I feel that the silver market is still suffering from the after effects of a brutal three year bear market. Sentiment is still not great; many former bulls in this space have been shocked and stunned into silence. Many theories about dollar collapses or the end of the COMEX were overstated; the prophets of doom and gloom have seemingly been silenced by a stock market that has blown through prior records and made all time high after all time high.

But– and this is the important point— when a market is as oversold, underloved, and underfollowed as silver, you should actually be expecting some big moves to the upside.  Recoveries from the kind of oversold positions we have seen with the white metal are normally vertical in nature– and yes I know everyone is tired of the bullish case, but that is precisely my point. At the exact same time that everyone thinks the bears can’t be beaten, the market turns decidedly bullish. Put differently, when a trade or an investment thesis feels easy it is wrong, and when it is difficult or hard to believe, you should back up the truck.


For Gold and Silver, No Summer Doldrums Yet

After the price action of the past few sessions, gold is back ahead of the S&P 500 year to date, with gold up roughly 9% and the conventional markets up around 6.5%. The real winners year to date continue to be the junior gold mining stocks: even after today they are still up nearly 30%. According to many, the mining stocks lead the metal and this is one more feather in the cap for the precious metal bulls.

Another piece of constructive news for precious metals bulls comes from an asset that is actually in record territory– when using its average annual price– and that is WTI crude oil. While we are still off of the intraday high hit 6 years ago, we are nonetheless higher than the average price of 2008 for black gold. This fact is not widely reported, and is perhaps the biggest tell regarding the future direction of precious metals prices.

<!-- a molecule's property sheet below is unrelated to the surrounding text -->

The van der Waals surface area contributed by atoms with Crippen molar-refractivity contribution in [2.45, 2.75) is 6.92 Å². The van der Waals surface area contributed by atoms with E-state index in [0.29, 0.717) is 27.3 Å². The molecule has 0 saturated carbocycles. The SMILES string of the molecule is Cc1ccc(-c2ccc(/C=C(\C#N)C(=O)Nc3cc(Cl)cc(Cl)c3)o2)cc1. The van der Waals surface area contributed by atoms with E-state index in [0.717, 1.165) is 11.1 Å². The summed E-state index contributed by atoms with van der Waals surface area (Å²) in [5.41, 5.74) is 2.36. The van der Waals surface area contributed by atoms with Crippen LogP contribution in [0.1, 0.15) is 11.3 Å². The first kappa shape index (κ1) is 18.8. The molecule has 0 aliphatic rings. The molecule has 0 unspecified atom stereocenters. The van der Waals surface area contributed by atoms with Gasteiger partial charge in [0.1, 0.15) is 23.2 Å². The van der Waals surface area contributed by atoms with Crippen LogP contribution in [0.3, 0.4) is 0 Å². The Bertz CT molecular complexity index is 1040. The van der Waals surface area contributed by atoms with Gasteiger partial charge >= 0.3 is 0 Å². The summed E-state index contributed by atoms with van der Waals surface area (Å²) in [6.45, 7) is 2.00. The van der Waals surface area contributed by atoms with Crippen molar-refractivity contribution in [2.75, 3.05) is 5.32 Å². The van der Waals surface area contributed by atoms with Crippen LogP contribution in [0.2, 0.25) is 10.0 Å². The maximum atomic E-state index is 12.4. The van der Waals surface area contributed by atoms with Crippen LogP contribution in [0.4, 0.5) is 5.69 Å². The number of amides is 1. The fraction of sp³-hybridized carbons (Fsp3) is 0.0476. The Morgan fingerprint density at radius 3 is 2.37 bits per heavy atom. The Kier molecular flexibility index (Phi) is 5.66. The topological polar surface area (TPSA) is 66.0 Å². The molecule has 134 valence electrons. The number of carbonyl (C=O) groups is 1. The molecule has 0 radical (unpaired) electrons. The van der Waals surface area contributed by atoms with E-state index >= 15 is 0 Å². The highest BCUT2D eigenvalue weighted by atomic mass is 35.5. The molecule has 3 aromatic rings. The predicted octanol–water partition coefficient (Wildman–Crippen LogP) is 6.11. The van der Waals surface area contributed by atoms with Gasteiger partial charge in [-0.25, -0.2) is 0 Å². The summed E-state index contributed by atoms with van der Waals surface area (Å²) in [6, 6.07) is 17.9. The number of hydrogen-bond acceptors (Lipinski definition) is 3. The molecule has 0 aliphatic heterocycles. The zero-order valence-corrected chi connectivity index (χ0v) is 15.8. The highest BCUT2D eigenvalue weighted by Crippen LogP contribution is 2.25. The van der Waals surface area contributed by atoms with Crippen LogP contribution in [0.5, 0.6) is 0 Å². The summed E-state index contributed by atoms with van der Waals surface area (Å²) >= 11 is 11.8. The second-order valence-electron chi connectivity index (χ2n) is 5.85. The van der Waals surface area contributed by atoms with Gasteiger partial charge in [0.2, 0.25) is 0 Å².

I’ve noticed that the narrative of central bank omnipotence is coming back, coupled with an incredible amount of confidence that foreign policy headaches in Syria, Israel, Ukraine, Afghanistan, and Iraq can just be ignored the way they have been for the last several years. As the complacency builds, and as many continue to ignore the very real possibility of surging oil prices in the months and years ahead, gold and silver may surprise many of us who expected this summer to be a boring one devoid of much action.

Silver Won’t Be Dead Forever

The continued sideways, or coiling action in silver futures stands in contrast to some strong upward price action in junior mining stocks. This is one symbol that money may be looking to actually sell high (in terms of stocks and high end real estate) and begin to rotate into the beaten down, left for dead precious metals sector. The fact that Thursday and Friday’s moves in the junior mining stock ETF, GDXJ, occurred on very high volume is a tell that the bear market for all things gold and silver related could be nearing its close.

For its part, silver refused to break down last week below the 18.50 area, which had marked the prior bottom of last year. But the price is still very much on lockdown beneath 20 dollars an ounce. The near record level of complacency in conventional asset markets likewise continues unabated. I think that with time this complacency will find the Fed asleep on the job in terms of fighting the next battle caused by their policies, which for me will be inflation. Oil is stubbornly holding above the 106 area, reportedly because of renewed conflict in the Middle East. But it could just as easily be the case that all of the stimulus pumped into the system these past five years is getting ready to find a home in assets other than those favored by central banks. From a seasonal perspective, as we move through the summer and into fall, we should keep an eye on the price of tangible assets, as they may start to attract more money than some currently think possible.